critic

noun
1. judge, authority, expert, analyst, commentator, pundit, reviewer, connoisseur, arbiter, expositor The New York critics had praised her performance.
2. fault-finder, attacker, censor, censurer, detractor, knocker (informal) He became a fierce critic of the tobacco industry.
Quotations
"It's not the critic who counts. Not the man who points out where the strong man stumbled or where the doer of great deeds could have done them better" [Theodore Roosevelt]
"The proper function of the critic is to save the tale from the artist who created it" [D.H. Lawrence]
"A critic is a man who knows the way but can't drive the car" [Kenneth Tynan]
"critic: a person who boasts himself hard to please because nobody tries to please him" [Ambrose Bierce The Devil's Dictionary]
"A critic is a bundle of biases held loosely together by a sense of taste" [Whitney Balliet Dinosaurs in the Morning]

critic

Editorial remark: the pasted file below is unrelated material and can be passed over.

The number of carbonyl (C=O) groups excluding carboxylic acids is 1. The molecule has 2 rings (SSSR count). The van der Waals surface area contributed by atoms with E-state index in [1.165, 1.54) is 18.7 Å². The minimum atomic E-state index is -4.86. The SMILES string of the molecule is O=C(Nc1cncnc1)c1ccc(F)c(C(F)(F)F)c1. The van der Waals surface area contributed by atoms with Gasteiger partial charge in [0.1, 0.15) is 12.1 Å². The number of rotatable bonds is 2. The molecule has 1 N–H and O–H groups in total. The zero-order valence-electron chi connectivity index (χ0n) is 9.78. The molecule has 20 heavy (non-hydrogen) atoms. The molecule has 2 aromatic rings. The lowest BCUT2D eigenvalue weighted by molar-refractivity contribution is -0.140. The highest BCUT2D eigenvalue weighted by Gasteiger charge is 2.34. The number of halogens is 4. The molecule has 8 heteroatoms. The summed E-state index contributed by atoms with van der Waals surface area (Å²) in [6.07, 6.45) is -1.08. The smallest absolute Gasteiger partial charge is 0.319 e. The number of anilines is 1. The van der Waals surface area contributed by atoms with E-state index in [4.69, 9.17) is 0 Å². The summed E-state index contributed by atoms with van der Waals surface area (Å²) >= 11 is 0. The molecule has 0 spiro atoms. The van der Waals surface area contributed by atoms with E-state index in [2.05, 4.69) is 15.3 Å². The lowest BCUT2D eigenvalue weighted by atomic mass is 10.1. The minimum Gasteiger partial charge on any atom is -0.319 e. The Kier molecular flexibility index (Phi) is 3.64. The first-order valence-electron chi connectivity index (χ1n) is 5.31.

noun
1. A person who evaluates and reports on the worth of something:
2. A person who finds fault, often severely and willfully:
Translations
نَاقِدناقِدناقِد، مُتَصيِّد للأخطـاء
kritik
kritikeranmelder
arvustaja
kriitikkovastaväittäjävastustajaarvostelija
kritičar
műbíráló
kritik
gagnrÿnandi
批評家
비평가
kritikakritikaskritiniskritiškaikritiškai nusistatęs
kritiķis
krytykkrytyczka
kritikkritikaocenjevalec
kritiker
นักวิจารณ์
eleştirmentenkitçi birisi
nhà phê bình

critic

[ˈkrɪtɪk] N (= reviewer) → crítico/a m/f; (= faultfinder) → criticón/ona m/f

critic

[ˈkrɪtɪk] n
[system, policy] → critique mf
(= reviewer) → critique mf
art critic → critique mf d'art
film critic → critique mf de cinéma

critic

nKritiker(in) m(f); literary criticLiteraturkritiker(in) m(f); he’s a terrible critic (= very critical)er ist schrecklich kritisch; he’s his own worst criticer kritisiert sich selbst am meisten, er ist sein schlimmster Kritiker; she is a strong/constant critic of the governmentsie kritisiert die Regierung heftig/ständig or heftig/ständig an der Regierung